By Paul Gable
I think I finally understand the mindset of the Tea Party Republicans in the House who don’t seem to be worried about a default by the U.S. on its obligations if the government’s debt ceiling isn’t raised today.
The Tea Party group loves to talk about low taxes, limited government and going back to the historical roots of the Constitution.
After we formed our new government in 1789 and became the United States of America, at least in name, we immediately defaulted on the debts left over from the Revolutionary War. Of course, those same debts had been defaulted on many times before, but that was under the Articles of Confederation.
Yeah, we just delayed the payment of interest on the debt until 1803 because we were the United States now.
We are not necessarily consistent, however. When we became the world’s largest creditor nation after World War I, we insisted that the nations we loaned money to pay us back and even got into the charade of loaning more money so those nations could pay interest on the debt.
Of course, the Depression of the 1930’s ended all that.
But, this time it’s a little different. It is not necessarily that we can’t pay, it’s that the government is so internally ridden with dissent, we just don’t care if we do or not.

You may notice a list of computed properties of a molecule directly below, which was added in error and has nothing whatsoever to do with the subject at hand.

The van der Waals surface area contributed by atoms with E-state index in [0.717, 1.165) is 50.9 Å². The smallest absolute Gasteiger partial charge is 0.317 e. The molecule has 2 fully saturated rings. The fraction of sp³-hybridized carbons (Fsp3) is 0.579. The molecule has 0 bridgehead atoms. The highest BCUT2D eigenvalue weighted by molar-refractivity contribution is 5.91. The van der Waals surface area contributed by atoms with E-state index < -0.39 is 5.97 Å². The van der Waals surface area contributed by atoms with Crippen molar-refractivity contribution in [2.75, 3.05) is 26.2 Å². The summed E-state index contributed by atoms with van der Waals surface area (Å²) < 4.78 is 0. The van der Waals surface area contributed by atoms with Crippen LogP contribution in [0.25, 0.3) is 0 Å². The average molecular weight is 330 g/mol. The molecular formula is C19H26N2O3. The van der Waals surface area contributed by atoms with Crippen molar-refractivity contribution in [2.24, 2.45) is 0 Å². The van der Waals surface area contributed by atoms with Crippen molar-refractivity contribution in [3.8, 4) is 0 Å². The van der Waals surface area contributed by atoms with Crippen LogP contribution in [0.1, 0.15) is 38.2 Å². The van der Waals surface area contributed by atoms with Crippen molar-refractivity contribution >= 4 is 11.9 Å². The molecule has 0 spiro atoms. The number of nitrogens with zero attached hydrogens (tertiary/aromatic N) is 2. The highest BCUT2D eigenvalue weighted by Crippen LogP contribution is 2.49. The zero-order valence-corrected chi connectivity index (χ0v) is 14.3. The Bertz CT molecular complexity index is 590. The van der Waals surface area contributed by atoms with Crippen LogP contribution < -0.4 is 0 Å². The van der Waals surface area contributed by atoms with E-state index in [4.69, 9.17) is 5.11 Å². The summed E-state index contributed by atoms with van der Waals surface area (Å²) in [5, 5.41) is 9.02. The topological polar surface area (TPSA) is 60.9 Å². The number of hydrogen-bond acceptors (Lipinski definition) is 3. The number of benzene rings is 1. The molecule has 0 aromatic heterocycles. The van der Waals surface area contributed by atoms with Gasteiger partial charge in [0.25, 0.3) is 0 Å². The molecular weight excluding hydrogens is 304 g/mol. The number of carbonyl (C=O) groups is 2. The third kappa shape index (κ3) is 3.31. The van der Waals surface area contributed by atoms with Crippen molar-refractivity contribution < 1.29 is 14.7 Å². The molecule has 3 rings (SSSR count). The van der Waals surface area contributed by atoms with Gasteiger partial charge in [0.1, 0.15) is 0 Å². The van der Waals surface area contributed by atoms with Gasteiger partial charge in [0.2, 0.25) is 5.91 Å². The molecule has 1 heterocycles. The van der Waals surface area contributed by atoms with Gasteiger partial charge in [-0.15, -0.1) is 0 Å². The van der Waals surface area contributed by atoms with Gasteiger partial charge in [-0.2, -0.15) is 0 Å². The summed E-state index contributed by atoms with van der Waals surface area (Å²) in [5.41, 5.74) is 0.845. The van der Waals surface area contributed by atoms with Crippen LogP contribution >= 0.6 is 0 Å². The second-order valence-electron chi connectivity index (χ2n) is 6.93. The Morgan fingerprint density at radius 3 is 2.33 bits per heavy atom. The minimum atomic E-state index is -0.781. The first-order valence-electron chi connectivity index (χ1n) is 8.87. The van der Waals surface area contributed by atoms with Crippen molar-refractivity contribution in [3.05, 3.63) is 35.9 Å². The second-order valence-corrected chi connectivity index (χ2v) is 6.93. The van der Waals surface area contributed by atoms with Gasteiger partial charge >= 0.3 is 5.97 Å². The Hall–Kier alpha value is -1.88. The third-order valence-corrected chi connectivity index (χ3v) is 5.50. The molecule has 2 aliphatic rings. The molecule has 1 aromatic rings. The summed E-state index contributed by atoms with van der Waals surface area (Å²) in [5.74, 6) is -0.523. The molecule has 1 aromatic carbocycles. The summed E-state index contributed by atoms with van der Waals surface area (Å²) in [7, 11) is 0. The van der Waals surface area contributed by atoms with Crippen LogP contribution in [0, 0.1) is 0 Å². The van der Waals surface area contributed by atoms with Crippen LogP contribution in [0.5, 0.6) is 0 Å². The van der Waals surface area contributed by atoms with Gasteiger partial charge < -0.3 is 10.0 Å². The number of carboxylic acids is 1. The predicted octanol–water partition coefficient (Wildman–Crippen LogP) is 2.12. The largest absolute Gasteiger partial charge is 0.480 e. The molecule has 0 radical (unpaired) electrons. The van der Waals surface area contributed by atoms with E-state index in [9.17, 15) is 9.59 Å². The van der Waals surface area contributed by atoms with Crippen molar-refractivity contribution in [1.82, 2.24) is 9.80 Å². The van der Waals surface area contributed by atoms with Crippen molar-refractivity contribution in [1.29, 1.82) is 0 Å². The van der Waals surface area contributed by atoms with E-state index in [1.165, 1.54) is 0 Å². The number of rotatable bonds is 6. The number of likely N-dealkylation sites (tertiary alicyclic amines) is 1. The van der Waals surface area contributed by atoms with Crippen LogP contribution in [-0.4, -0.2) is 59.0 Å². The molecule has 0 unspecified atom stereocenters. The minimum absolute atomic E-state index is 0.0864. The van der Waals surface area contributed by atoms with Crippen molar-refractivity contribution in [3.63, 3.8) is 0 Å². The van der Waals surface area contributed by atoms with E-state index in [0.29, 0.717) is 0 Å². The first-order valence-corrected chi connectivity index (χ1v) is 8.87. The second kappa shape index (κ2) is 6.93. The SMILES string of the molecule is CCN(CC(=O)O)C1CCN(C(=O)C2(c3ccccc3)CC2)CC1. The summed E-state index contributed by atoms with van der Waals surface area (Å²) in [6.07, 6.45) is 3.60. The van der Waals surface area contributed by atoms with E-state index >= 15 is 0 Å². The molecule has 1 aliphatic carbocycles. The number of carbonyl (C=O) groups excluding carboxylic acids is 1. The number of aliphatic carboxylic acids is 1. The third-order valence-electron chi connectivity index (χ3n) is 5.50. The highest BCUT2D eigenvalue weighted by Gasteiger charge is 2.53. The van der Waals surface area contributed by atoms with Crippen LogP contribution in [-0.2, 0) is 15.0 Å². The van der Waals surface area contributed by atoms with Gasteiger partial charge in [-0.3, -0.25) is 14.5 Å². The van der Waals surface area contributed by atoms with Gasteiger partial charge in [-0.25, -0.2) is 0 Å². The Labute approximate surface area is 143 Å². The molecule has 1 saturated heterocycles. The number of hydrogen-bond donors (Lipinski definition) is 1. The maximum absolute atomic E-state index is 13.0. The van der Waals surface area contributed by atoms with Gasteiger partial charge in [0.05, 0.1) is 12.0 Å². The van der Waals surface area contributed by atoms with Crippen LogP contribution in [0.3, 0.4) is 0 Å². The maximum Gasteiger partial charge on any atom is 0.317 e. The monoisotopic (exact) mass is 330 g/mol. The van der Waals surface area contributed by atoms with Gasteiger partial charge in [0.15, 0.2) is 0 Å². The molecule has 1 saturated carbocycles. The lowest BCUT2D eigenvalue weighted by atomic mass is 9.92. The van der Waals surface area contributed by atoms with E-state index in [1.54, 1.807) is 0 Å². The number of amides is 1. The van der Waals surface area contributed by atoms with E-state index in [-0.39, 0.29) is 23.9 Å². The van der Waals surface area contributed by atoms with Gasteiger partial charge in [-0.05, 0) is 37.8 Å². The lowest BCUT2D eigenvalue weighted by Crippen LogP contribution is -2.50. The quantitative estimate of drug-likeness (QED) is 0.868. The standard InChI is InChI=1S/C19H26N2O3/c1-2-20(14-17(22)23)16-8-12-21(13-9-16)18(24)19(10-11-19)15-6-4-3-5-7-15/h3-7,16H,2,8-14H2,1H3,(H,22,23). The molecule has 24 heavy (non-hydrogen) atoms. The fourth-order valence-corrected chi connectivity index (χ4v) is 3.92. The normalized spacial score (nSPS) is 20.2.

The U.S. loves to brag about how it has the world’s longest running constitutional democratic republic. But, when other nations look at us, it’s not an image to copy.
Wasn’t the U.S. government just lecturing Syria a couple of months ago, when it should have been working on putting its own house in order, about establishing a democratic government that serves its people?
We don’t have that at home.
We do a great job of bragging and posturing, but I don’t believe the other nations in the world are impressed anymore. We have shown ourselves to be nothing but a paper tiger and it hasn’t been pretty.
There is hope, however. A recent Wall Street Journal/NBC News poll showed 60% of Americans now want to throw all the incumbents out of office.
If veterans’ benefits and social security payments are interrupted by a government default, that number will rise dramatically and the seniors who voted for Tea Party candidates will disappear quickly in next year’s election.
Then, maybe we can get government representatives whose sole purpose in going to Washington is to govern rather than to posture and work for re-election while letting the day to day operations of the government go down the drain.
We need to get a handle on government expenditures, reducing the annual deficit, paying down the national debt and getting government back to providing necessary services to the country, rather than continuing government shutdowns and possible default just for its presumed posturing value.
Or, as one of my children said recently, “The d___ f___ in the government need to put their egos aside and come to an agreement. It should never have gotten this far.”